Eye involvement in children with primary focal segmental glomerulosclerosis

ÖZALTIN F., Heeringa S., Poyraz C. E., BİLGİNER Y., KADAYIFÇILAR S., BEŞBAŞ N., ...More

PEDIATRIC NEPHROLOGY, vol.23, no.3, pp.421-427, 2008 (SCI-Expanded) identifier identifier identifier

  • Publication Type: Article / Article
  • Volume: 23 Issue: 3
  • Publication Date: 2008
  • Doi Number: 10.1007/s00467-007-0695-8
  • Journal Indexes: Science Citation Index Expanded (SCI-EXPANDED), Scopus
  • Page Numbers: pp.421-427
  • Keywords: childhood, focal segmental glomerulosclerosis, eye, steroid-resistant nephrotic syndrome, RESISTANT NEPHROTIC SYNDROME, STEROID-RESISTANT, MESANGIAL SCLEROSIS, GLOMERULAR PROTEIN, NPHS2 MUTATIONS, PODOCIN, GENE, ASSOCIATION, NEPHRIN, KIDNEY
  • Hacettepe University Affiliated: Yes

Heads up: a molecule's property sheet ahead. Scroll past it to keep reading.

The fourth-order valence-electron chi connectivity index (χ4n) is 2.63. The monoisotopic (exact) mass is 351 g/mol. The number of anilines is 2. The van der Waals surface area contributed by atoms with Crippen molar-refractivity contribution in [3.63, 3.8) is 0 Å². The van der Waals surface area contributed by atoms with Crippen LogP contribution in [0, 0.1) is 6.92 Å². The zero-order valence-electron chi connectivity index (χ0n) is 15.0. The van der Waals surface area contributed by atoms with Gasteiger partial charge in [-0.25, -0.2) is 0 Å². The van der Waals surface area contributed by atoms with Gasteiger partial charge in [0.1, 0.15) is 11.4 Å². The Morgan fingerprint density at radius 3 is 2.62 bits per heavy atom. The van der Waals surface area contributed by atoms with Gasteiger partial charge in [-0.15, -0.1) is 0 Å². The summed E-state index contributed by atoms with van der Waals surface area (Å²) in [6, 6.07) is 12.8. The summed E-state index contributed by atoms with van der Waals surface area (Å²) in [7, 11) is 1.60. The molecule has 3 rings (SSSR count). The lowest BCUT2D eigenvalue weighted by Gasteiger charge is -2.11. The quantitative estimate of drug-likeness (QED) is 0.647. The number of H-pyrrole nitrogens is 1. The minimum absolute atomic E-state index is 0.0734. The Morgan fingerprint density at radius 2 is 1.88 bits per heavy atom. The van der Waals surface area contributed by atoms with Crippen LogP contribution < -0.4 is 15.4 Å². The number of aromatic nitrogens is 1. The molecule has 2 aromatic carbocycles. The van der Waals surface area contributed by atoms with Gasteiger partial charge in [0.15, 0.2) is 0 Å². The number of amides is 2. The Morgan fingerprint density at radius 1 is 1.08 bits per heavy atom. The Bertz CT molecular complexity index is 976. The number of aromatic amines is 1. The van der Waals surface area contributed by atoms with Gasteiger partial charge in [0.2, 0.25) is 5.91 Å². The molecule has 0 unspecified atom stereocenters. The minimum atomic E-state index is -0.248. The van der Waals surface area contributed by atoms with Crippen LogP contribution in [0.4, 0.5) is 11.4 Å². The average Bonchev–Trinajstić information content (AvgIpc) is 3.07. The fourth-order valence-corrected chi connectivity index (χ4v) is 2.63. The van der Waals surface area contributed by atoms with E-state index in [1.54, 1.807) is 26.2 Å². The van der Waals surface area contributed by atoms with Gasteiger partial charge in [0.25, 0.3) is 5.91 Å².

Distinct eye abnormalities have been described in children with nephrotic syndrome, particularly in diffuse mesangial sclerosis (i.e. Pierson syndrome). The aim of the study was to investigate whether there were any associated ocular anomalies in children with steroid-resistant nephrotic syndrome (SRNS), all of whom had revealed primary focal segmental glomerulosclerosis in biopsy. Thirty-three SRNS patients (16 male, 17 female) with a median age of 10.5 years (range 3-25 years) were enrolled in the study. Twenty steroid-sensitive nephrotic syndrome (SSNS) patients (ten male, ten female) with a median age of 8 years (range 3-15 years) served as controls. All SRNS patients were examined by mutational analysis for mutations in the NPHS2, WT1, and LAMB2 genes. Nine out of 33 SRNS patients (27.2%) showed various eye abnormalities. However, no abnormal ocular findings were detected in any of the SSNS patients. Abnormal eye findings detected in SRNS patients were anisometropic amblyopia (n=4), Mittendorf's dots (n=4), myopic astigmatism (n=3) and exotropia (n=1). Macular pigment changes (n=1), posterior subcapsular opacities (n=1) and cataract (n=1) were considered as steroid-induced side effects. In four patients, more than one eye abnormality was found. Mutational analysis for the NPHS2, WT1 and LAMB2 genes revealed disease-causing mutations in 24.2% of patients. Homozygous NPHS2 mutations were detected in five patients (15.1%), all of whom had parental consanguinity. In three patients (9%) from non-consanguineous parents, heterozygous de novo WT1 mutations were detected as disease-causing mutations. No LAMB2 mutation was detected in any patient. While four out of five (80%) patients with homozygous NPHS2 mutations showed at least one abnormal ocular finding (i.e. Mittendorf's dot or anisometric amblyopia), none of the patients with a WT1 mutation had ocular involvement. In conclusion, ocular involvement may accompany SRNS caused by primary focal segmental glomerulosclerosis (FSGS). Ophthalmologic evaluation at the time of diagnosis might be beneficial to characterize further the spectrum of this possible association.